Due to the untimely intervention of life, Monday Inspirations is a day late, but better late than never! Today, we continue on our journey through some of the more common technological elements of the steampunk world. In many ways, this is the semi-blind leading the blind; I’m brand-new to this genre, and this mini-series of posts doubles as much-needed research. The hope is that you’ll all learn something new (especially since it seems like I have quite a few friends curious to read more about steampunk), and that I’ll have a chance to build up my smarts and write a novel that will more or less fit the genre.

Rosie the Maid from the 1960s Cartoon, The Jetsons

This week, we’re going to take a look at robots and automatons. They are, of course, a familiar mainstay in popular culture. Even if you don’t read or watch science fiction, chance are you can name at least three or four robots from literature, film and television.  For me, the first ones that come to mind are Rosie, the mechanical maid from the 1960s cartoon, The Jetsons; R2-D2 and C-3PO from the Star Wars universe; and the super-scary Daleks from Doctor Who.

Robots are worthy of fascination and awe, for they represent one of the highest forms of human ingenuity, skill, and creativity. In many ways, they serve as a symbol of a world where technology has been harnessed to serve humans, where we can enjoy the fruits of our labor and intelligence, kick back, and enjoy greater leisure time because our mechanical maids and butlers are tackling the chores and other dirty jobs for us.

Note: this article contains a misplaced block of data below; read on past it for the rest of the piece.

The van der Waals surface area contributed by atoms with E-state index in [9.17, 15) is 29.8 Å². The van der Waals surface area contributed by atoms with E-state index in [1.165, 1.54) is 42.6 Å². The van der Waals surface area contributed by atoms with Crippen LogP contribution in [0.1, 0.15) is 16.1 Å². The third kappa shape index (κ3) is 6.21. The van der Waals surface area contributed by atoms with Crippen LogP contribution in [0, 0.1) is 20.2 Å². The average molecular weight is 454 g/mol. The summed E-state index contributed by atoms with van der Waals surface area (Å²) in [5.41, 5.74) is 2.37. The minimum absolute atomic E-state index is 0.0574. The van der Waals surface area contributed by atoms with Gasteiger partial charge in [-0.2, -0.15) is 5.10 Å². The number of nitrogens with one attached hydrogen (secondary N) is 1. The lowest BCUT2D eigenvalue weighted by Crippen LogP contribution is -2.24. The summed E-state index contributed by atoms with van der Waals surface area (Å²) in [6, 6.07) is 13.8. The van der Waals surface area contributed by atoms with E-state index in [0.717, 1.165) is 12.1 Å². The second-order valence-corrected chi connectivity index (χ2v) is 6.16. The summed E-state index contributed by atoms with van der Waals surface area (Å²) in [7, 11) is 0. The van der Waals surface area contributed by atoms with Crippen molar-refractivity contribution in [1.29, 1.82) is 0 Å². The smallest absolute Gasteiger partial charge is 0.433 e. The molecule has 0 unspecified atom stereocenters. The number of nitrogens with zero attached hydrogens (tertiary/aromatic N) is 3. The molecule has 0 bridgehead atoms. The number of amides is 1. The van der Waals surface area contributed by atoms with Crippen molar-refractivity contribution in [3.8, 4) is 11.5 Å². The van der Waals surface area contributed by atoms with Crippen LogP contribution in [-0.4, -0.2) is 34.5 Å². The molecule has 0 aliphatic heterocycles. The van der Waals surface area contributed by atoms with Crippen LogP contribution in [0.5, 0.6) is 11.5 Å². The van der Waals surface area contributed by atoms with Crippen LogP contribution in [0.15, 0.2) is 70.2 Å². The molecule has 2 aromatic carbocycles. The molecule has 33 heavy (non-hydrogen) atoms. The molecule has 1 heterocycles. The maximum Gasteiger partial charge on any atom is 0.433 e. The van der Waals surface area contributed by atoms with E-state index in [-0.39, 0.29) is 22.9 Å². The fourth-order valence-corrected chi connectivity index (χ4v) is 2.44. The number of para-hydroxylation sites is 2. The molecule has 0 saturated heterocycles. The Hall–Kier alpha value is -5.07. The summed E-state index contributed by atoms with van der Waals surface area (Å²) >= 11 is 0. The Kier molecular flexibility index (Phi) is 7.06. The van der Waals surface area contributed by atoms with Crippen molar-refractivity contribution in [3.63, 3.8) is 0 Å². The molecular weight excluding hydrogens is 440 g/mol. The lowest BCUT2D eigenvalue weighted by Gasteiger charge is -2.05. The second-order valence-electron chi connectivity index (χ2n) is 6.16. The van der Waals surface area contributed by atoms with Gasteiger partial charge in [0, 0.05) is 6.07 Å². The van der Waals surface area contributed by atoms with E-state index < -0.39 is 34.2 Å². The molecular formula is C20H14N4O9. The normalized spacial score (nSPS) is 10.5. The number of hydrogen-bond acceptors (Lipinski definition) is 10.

The "Steambud," designed for Toysrevil 'Steampunk Perspective' contest.

What could be better than the ability to create autonomous, intelligent beings through sheer know-how and a few well-placed mechanical bits, wires, and other such gadgetry? How many mundane tasks could we outsource if we had a fleet of automatons ready and willing to tackle them?

At the same time, robots evoke some of our deepest fears, for what happens if those autonomous machines take on a consciousness that rivals our own? Is it possible for mechanical creatures to attain a semblance of a human soul? And if so, would such an outcome break overarching codes of ethics and morality?

The possibility of such an outcome has inspired countless works of fiction and film, from Mary Shelley’s Frankenstein to the film Terminator and beyond.  Popular culture has simultaneously celebrated robots and warned us against them, giving life to the very real technological dilemmas that we face every day. We may not have robot servants clanking about our homes, but we do have countless automated devices in our lives, devices that have served to displace human workers and transform our relationship with the world around us, and with one another.

Because my interests are historical in nature, what leaped out at me during my research and reading is the fact that human conception of the robot stretches back far beyond the 19th century. According to Wikipedia, the idea of self-acting automata was well-established within the lore and mythology of various ancient cultures, including the Chinese, Greeks, and Hebrews.

Continue reading